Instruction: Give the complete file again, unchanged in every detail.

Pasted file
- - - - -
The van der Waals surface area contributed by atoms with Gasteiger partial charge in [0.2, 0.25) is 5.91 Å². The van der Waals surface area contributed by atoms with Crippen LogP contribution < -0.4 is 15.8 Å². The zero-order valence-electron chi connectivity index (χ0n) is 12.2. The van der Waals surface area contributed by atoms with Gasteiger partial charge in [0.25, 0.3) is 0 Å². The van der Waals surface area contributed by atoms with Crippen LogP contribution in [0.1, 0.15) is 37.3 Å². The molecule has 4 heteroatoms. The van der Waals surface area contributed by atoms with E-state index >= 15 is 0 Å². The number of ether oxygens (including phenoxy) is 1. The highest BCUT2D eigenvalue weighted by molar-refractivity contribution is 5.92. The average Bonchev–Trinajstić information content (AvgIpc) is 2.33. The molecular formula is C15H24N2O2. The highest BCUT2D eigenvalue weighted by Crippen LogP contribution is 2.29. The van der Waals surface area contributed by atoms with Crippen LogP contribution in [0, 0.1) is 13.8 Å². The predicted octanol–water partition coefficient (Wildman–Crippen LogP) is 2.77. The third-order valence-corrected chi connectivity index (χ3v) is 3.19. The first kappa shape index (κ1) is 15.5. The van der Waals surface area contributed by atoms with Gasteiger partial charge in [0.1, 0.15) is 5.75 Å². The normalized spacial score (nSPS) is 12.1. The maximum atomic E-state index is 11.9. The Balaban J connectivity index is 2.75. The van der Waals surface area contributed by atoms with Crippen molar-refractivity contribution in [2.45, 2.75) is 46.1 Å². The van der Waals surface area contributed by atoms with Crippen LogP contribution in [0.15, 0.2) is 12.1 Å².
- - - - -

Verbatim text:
The van der Waals surface area contributed by atoms with Gasteiger partial charge in [0.2, 0.25) is 5.91 Å². The van der Waals surface area contributed by atoms with Crippen LogP contribution < -0.4 is 15.8 Å². The zero-order valence-electron chi connectivity index (χ0n) is 12.2. The van der Waals surface area contributed by atoms with Gasteiger partial charge in [0.25, 0.3) is 0 Å². The van der Waals surface area contributed by atoms with Crippen LogP contribution in [0.1, 0.15) is 37.3 Å². The molecule has 4 heteroatoms. The van der Waals surface area contributed by atoms with E-state index >= 15 is 0 Å². The number of ether oxygens (including phenoxy) is 1. The highest BCUT2D eigenvalue weighted by molar-refractivity contribution is 5.92. The average Bonchev–Trinajstić information content (AvgIpc) is 2.33. The molecular formula is C15H24N2O2. The highest BCUT2D eigenvalue weighted by Crippen LogP contribution is 2.29. The van der Waals surface area contributed by atoms with Crippen LogP contribution in [0, 0.1) is 13.8 Å². The predicted octanol–water partition coefficient (Wildman–Crippen LogP) is 2.77. The third-order valence-corrected chi connectivity index (χ3v) is 3.19. The first kappa shape index (κ1) is 15.5. The van der Waals surface area contributed by atoms with Gasteiger partial charge in [0.1, 0.15) is 5.75 Å². The normalized spacial score (nSPS) is 12.1. The maximum atomic E-state index is 11.9. The Balaban J connectivity index is 2.75. The van der Waals surface area contributed by atoms with Crippen molar-refractivity contribution in [2.45, 2.75) is 46.1 Å². The van der Waals surface area contributed by atoms with Crippen LogP contribution in [0.15, 0.2) is 12.1 Å².